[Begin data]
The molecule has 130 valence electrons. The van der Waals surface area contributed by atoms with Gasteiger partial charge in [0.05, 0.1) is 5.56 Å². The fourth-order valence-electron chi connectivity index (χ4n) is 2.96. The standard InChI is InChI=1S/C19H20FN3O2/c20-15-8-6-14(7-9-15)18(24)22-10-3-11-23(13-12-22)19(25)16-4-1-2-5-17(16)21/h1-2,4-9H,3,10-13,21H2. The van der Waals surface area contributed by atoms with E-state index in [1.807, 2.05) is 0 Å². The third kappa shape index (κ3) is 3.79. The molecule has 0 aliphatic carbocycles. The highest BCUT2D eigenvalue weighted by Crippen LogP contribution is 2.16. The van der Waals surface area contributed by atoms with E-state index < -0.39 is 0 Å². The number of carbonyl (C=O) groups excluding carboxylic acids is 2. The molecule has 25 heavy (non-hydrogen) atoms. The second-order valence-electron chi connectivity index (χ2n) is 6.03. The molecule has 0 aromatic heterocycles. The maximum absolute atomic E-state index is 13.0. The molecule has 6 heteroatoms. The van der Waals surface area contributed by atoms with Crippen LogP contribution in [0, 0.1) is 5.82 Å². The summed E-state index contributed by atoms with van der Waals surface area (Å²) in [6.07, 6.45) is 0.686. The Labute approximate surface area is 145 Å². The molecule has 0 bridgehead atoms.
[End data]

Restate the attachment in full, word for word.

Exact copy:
The molecule has 130 valence electrons. The van der Waals surface area contributed by atoms with Gasteiger partial charge in [0.05, 0.1) is 5.56 Å². The fourth-order valence-electron chi connectivity index (χ4n) is 2.96. The standard InChI is InChI=1S/C19H20FN3O2/c20-15-8-6-14(7-9-15)18(24)22-10-3-11-23(13-12-22)19(25)16-4-1-2-5-17(16)21/h1-2,4-9H,3,10-13,21H2. The van der Waals surface area contributed by atoms with E-state index in [1.807, 2.05) is 0 Å². The third kappa shape index (κ3) is 3.79. The molecule has 0 aliphatic carbocycles. The highest BCUT2D eigenvalue weighted by Crippen LogP contribution is 2.16. The van der Waals surface area contributed by atoms with E-state index < -0.39 is 0 Å². The number of carbonyl (C=O) groups excluding carboxylic acids is 2. The molecule has 25 heavy (non-hydrogen) atoms. The second-order valence-electron chi connectivity index (χ2n) is 6.03. The molecule has 0 aromatic heterocycles. The maximum absolute atomic E-state index is 13.0. The molecule has 6 heteroatoms. The van der Waals surface area contributed by atoms with Crippen LogP contribution in [0, 0.1) is 5.82 Å². The summed E-state index contributed by atoms with van der Waals surface area (Å²) in [6.07, 6.45) is 0.686. The Labute approximate surface area is 145 Å². The molecule has 0 bridgehead atoms.